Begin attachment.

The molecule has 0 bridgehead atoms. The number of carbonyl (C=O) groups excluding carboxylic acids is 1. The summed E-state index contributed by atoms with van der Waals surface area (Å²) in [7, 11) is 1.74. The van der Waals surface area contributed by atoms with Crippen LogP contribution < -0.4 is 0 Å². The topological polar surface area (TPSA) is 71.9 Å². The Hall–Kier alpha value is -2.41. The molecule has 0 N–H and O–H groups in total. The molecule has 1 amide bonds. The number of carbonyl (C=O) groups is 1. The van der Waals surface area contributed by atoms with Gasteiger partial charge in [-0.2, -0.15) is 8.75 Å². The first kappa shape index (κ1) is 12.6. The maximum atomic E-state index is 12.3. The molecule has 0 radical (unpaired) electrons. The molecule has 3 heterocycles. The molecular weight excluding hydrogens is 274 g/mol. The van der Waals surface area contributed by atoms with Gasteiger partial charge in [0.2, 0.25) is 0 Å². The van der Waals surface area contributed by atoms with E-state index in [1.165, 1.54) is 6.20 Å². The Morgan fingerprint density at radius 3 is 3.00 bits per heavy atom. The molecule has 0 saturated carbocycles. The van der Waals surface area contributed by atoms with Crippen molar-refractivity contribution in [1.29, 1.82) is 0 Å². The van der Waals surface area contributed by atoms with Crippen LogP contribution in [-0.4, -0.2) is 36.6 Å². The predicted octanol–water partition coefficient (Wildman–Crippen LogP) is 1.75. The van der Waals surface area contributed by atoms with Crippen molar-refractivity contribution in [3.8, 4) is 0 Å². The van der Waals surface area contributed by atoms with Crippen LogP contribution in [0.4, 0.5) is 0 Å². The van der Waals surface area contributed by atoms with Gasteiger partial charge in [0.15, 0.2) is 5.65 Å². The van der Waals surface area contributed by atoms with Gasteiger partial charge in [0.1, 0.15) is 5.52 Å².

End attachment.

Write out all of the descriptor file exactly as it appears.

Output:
The molecule has 0 bridgehead atoms. The number of carbonyl (C=O) groups excluding carboxylic acids is 1. The summed E-state index contributed by atoms with van der Waals surface area (Å²) in [7, 11) is 1.74. The van der Waals surface area contributed by atoms with Crippen LogP contribution < -0.4 is 0 Å². The topological polar surface area (TPSA) is 71.9 Å². The Hall–Kier alpha value is -2.41. The molecule has 0 N–H and O–H groups in total. The molecule has 1 amide bonds. The number of carbonyl (C=O) groups is 1. The van der Waals surface area contributed by atoms with Gasteiger partial charge in [-0.2, -0.15) is 8.75 Å². The first kappa shape index (κ1) is 12.6. The maximum atomic E-state index is 12.3. The molecule has 0 radical (unpaired) electrons. The molecule has 3 heterocycles. The molecular weight excluding hydrogens is 274 g/mol. The van der Waals surface area contributed by atoms with Gasteiger partial charge in [0.2, 0.25) is 0 Å². The van der Waals surface area contributed by atoms with E-state index in [1.165, 1.54) is 6.20 Å². The Morgan fingerprint density at radius 3 is 3.00 bits per heavy atom. The molecule has 0 saturated carbocycles. The van der Waals surface area contributed by atoms with Crippen molar-refractivity contribution in [1.29, 1.82) is 0 Å². The van der Waals surface area contributed by atoms with Crippen LogP contribution in [-0.4, -0.2) is 36.6 Å². The predicted octanol–water partition coefficient (Wildman–Crippen LogP) is 1.75. The van der Waals surface area contributed by atoms with Crippen molar-refractivity contribution in [3.8, 4) is 0 Å². The van der Waals surface area contributed by atoms with Crippen LogP contribution in [0.4, 0.5) is 0 Å². The van der Waals surface area contributed by atoms with Gasteiger partial charge in [0.15, 0.2) is 5.65 Å². The van der Waals surface area contributed by atoms with Gasteiger partial charge in [0.1, 0.15) is 5.52 Å².